WASHINGTON-In January 2018, a falling meteorite created a bright fireball that arced over the outskirts of Detroit, Michigan, followed by loud sonic booms.

The visitor not only dropped a slew of meteorites over the snow-covered ground, it also provided information about its extra-terrestrial source.

Although tens of thousands of meteorites have been recovered by humans, scientists have only been able to trace the orbits of a small number. Most of these have been calculated in the last decade.

Scientists can use information about how the meteorite burned through Earth’s atmosphere to calculate how the rocky object moved through space before it transformed into a fireball.

Researchers cannot trace the specific path of an object back through time - there are too many variables that could have affected its motion. But they can determine the most likely paths. Studying the likely orbits of similar asteroids can help to reveal their parent body, the larger asteroid they once were part of.

“This is a great way to do what amounts to a low-cost asteroid sample return mission,” says Dr Peter Brown, who studies asteroids at Canada’s University of Western Ontario. “In this case, the sample comes to us. We don’t have to go to the sample.”

Dr Brown and his colleagues gathered information from fireball surveys as well as videos posted on social media to reconstruct a potential orbit for the Hamburg meteorite, named after the small Detroit suburb it buzzed.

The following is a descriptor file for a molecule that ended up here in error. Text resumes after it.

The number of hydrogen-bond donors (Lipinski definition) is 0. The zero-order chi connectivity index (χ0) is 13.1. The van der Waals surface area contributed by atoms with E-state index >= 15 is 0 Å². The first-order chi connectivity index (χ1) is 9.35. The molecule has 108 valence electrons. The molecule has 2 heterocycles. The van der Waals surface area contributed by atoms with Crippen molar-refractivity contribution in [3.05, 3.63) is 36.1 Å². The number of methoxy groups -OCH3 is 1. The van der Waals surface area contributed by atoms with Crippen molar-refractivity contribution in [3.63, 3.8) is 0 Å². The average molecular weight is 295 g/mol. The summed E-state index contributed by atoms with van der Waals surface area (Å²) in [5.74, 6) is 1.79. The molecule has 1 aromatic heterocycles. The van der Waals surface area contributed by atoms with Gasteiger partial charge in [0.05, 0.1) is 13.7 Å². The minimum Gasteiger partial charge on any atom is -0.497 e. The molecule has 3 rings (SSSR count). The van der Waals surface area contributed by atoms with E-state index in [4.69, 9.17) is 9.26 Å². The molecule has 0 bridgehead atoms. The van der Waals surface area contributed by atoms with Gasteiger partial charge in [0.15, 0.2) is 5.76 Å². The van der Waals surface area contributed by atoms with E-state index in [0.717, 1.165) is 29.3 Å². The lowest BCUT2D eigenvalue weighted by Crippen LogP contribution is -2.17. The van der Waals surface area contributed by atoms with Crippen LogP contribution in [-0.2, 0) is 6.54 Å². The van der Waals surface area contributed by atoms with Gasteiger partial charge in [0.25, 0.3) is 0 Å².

The team then worked with several of the amateur photographers to calibrate their observations. “We spent a lot of time scouring YouTube and Twitter,” he says.

The researchers found that the Hamburg meteorite was a fairly typical fireball. It likely entered the atmosphere with a mass ranging from 60kg to 220kg and a diameter between 0.3m and 0.5m.

Travelling at about 16 km/s, it produced two major flares at 24.1km and 21.7km above the ground. The total energy produced by the fireball equalled somewhere between two and seven tonnes of TNT.

While some researchers took to the ground to hunt for dark meteorites in the Michigan snow, Dr Brown and his colleagues took to the internet to find reports of the fall. Because the region was densely populated, Dr Brown said there were a lot of video recordings that captured the fall.

Out of the wealth of camera phone and security footage, they tracked down almost 30 unique videos that were sharp enough to reveal their location. Of these, only a handful was good enough for the team members to perform detailed calibration.

How do you calibrate a casual fireball video? First you need to have a positional reference that helps to pinpoint where the video was taken from. Ideally, the same camera would be placed in the exact spot where the meteorite fall was originally viewed - though often a similar camera was used instead.